Pilgrimage 3: Sabeel, ICAHD and Mordechai Vanunu
We begin the day with a bus ride to the headquarters of Sabeel, a Palestinian organization that seeks peace and justice through liberation theology. Sabeel means the Way, and Water, because traditionally Palestinians left clay urns full of water out by the road for passersby. We sit in a circle in a bright friendly room and Omar, a young Christian Palestinian tells us what it is like to find out you are a descendant of Goliath, and to realize the bible has always been interpreted for you through the eyes of other peoples. He talks about reclaiming the biblical stories from the perspective of Palestinians. He tells us of the struggles of his family to maintain citizenship, and the right to live in their ancestral home of Jerusalem. His sister married a man from the West Bank and her children cannot come to Jerusalem. Neither can her husband. Many Palestinians live in Jerusalem secretly with their spouses, dreading the day they will be discovered as illegals. The penalty can include detention without charges for up to six months. Love and marriage is no excuse.
Cedar Daybuis reminds me of a grandmother, as she sips water and talks with us about the history of this land, and the need to speak for peace, to find a solution. She speaks of the hope when Israel declared itself a nation that would care for all its citizens. Then the terror that followed. She tells us of fleeing Haifa in 1948 at age 12, after other homes on her street have been destroyed, and after petrol was run down her street and lit on fire. Those who tried to stop the fire were shot. Loudspeakers in the night announced that anyone who stayed would be massacred as had happened in a nearby village. So they fled with nothing to refugee camps and the homes of relatives. She speaks of families that have never been reunited. I am overwhelmed.
We follow with a eucharist led by a Methodist minister. We pray and experience fellowship of spirit, then of body with lunch.
Israel Coalition Against Home Demolition
In the afternoon we take a tour with Chaska Katz of the Israeli Coalition Against Home Demolition, or ICAHD. Standing on a hill overlooking Jerusalem she shows us how the wall snakes along dividing the city, making life miserable for Palestinians. A walk across the street to the university now becomes a two hour journey to the checkpoint and back. We visit the wall up close, see its threatening presence for ourselves. But the graffiti gives hope. 'We are all human' someone has proclaimed. 'Freedom for all'. We head up to see a gorgeous settlement, with fountains and flowers in the desert. The homes have running water and garbage pick up. The Palestinian homes (Muslim or Christian) right next door have neither, although all pay the same taxes. This deliberately makes life difficult for the Palestinians, encouraging them to leave as refuse inevitably piles up or burn piles smolder. The water delivered to them once a week must be rationed carefully in containers on the roof. This feeds into a stereotype for tourists of 'dirty Arabs' . It's a strategic move on the part of the government because who in the world is going to get excited about municipal services? But day to day it makes life miserable.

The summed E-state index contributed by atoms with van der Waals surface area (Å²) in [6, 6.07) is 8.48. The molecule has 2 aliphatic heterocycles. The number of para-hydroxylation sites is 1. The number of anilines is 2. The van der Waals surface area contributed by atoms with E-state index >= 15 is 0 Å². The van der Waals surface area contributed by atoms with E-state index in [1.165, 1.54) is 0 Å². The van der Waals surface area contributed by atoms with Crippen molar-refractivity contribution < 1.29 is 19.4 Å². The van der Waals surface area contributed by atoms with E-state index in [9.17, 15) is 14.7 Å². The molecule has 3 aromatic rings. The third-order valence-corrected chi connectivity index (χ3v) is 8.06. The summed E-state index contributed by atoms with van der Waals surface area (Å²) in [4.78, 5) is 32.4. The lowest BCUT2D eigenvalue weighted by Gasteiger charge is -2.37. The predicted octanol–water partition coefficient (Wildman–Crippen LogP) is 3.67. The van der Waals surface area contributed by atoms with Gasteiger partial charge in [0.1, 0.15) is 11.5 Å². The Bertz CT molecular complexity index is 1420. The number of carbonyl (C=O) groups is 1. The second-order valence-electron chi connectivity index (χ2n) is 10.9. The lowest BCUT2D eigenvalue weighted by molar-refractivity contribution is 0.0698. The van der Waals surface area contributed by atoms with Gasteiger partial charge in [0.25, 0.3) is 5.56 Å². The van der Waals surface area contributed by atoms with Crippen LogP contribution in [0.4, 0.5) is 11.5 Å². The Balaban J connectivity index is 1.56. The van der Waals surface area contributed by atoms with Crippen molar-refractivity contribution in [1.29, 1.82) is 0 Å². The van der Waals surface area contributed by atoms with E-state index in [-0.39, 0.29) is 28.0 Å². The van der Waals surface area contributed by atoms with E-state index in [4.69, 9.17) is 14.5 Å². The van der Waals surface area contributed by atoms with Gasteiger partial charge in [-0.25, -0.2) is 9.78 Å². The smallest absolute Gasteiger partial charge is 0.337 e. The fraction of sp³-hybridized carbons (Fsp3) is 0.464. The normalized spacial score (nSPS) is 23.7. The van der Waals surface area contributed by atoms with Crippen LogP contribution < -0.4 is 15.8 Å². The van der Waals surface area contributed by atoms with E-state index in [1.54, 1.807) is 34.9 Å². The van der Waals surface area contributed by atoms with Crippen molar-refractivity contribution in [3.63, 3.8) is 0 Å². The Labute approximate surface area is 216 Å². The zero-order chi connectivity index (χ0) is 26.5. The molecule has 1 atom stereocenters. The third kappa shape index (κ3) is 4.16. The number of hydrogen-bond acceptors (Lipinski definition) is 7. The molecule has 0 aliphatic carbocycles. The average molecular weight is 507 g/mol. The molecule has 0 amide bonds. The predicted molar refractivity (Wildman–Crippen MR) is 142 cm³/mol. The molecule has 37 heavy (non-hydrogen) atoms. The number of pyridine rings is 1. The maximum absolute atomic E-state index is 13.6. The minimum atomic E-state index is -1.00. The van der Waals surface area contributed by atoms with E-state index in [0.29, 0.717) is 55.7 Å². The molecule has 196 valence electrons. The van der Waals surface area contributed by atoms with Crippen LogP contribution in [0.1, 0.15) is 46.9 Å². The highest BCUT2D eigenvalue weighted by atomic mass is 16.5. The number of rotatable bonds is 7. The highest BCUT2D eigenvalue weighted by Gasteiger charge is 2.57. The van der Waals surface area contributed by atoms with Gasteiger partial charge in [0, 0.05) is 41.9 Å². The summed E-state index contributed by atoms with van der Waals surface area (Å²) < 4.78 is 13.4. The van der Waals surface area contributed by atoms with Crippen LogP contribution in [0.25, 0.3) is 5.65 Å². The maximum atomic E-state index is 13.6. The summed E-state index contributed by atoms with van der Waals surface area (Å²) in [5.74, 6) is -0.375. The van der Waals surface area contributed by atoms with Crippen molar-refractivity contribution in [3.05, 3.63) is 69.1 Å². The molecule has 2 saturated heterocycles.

That evening we sit on our rooftop terrace with Mordechai Vanunu who had blown the whistle on the Israeli nuclear program in 1983. He tells us his story - immigration to Israel from Morocco as a child, growing up in a devout Jewish family, military service, the realization that militarization was wrong, his growing horror at the bomb, conversion to Christianity, of sneaking pictures of the plutonium producing facility where he worked, his search in Europe and Australia for a newspaper to print his store. Then the Sunday Times agreeing to it, and the Daily Mirror finding out and trying to subvert it, then the wait while the Times checked him out, exposing him to Israeli authorities.
As he speaks, fire crackers go off repeatedly celebrating high school graduation in the Palestinian quarter where we are located. The light dims to dark and a cool breeze helps us slip into his story. He tells us of the woman he met who was so friendly, and who invited him to Rome where he was kidnapped, drugged and shipped to Tel Aviv. Eighteen years in prison, twelve in solitary confinement. Lights on at night, harassment, authorities refuse to let him talk to a priest or his girlfriend. And now, released in 2004, telling his story to people like us. He breaks the conditions of his release in doing so - he recently spent 3 more months in prison for speaking with CNN. He has been nominated 9 times for a Nobel Peace Prize, has support from people over the world, but still struggles with loneliness. His story moves me in ways I cannot yet express.